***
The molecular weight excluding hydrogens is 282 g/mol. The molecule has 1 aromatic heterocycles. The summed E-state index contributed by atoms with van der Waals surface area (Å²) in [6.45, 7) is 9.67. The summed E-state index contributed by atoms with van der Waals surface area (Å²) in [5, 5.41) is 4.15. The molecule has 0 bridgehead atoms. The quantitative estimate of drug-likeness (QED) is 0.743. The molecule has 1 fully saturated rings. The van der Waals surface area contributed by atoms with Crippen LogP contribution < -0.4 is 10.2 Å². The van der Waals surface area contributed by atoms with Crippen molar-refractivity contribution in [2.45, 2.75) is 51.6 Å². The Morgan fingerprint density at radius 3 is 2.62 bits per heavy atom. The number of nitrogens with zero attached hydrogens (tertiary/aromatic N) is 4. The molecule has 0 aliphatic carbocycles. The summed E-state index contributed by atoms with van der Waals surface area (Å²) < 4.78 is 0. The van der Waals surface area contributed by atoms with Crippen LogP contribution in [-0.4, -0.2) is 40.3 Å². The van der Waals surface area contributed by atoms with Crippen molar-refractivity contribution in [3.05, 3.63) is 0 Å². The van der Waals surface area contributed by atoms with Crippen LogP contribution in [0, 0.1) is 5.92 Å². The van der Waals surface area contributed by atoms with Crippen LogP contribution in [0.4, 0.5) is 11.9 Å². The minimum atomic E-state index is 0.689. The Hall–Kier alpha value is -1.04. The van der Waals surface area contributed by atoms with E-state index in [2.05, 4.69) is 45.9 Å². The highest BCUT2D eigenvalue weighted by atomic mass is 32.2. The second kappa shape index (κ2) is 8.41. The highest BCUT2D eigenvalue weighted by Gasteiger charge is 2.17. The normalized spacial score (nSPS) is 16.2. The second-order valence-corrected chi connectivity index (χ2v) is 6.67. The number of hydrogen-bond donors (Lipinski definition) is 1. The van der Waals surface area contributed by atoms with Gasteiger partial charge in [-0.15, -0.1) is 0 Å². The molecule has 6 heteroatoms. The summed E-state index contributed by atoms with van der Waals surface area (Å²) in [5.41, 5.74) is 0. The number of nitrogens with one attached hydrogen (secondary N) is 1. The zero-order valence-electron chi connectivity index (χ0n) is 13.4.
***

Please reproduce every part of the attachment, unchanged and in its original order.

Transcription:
The molecular weight excluding hydrogens is 282 g/mol. The molecule has 1 aromatic heterocycles. The summed E-state index contributed by atoms with van der Waals surface area (Å²) in [6.45, 7) is 9.67. The summed E-state index contributed by atoms with van der Waals surface area (Å²) in [5, 5.41) is 4.15. The molecule has 0 bridgehead atoms. The quantitative estimate of drug-likeness (QED) is 0.743. The molecule has 1 fully saturated rings. The van der Waals surface area contributed by atoms with Crippen LogP contribution < -0.4 is 10.2 Å². The van der Waals surface area contributed by atoms with Crippen molar-refractivity contribution in [2.45, 2.75) is 51.6 Å². The Morgan fingerprint density at radius 3 is 2.62 bits per heavy atom. The number of nitrogens with zero attached hydrogens (tertiary/aromatic N) is 4. The molecule has 0 aliphatic carbocycles. The summed E-state index contributed by atoms with van der Waals surface area (Å²) < 4.78 is 0. The van der Waals surface area contributed by atoms with Crippen LogP contribution in [-0.4, -0.2) is 40.3 Å². The van der Waals surface area contributed by atoms with Crippen molar-refractivity contribution in [3.05, 3.63) is 0 Å². The van der Waals surface area contributed by atoms with Crippen LogP contribution in [0, 0.1) is 5.92 Å². The van der Waals surface area contributed by atoms with Crippen LogP contribution in [0.4, 0.5) is 11.9 Å². The minimum atomic E-state index is 0.689. The Hall–Kier alpha value is -1.04. The van der Waals surface area contributed by atoms with E-state index in [2.05, 4.69) is 45.9 Å². The highest BCUT2D eigenvalue weighted by atomic mass is 32.2. The second kappa shape index (κ2) is 8.41. The highest BCUT2D eigenvalue weighted by Gasteiger charge is 2.17. The normalized spacial score (nSPS) is 16.2. The second-order valence-corrected chi connectivity index (χ2v) is 6.67. The number of hydrogen-bond donors (Lipinski definition) is 1. The van der Waals surface area contributed by atoms with Gasteiger partial charge in [-0.15, -0.1) is 0 Å². The molecule has 6 heteroatoms. The summed E-state index contributed by atoms with van der Waals surface area (Å²) in [5.41, 5.74) is 0. The number of nitrogens with one attached hydrogen (secondary N) is 1. The zero-order valence-electron chi connectivity index (χ0n) is 13.4.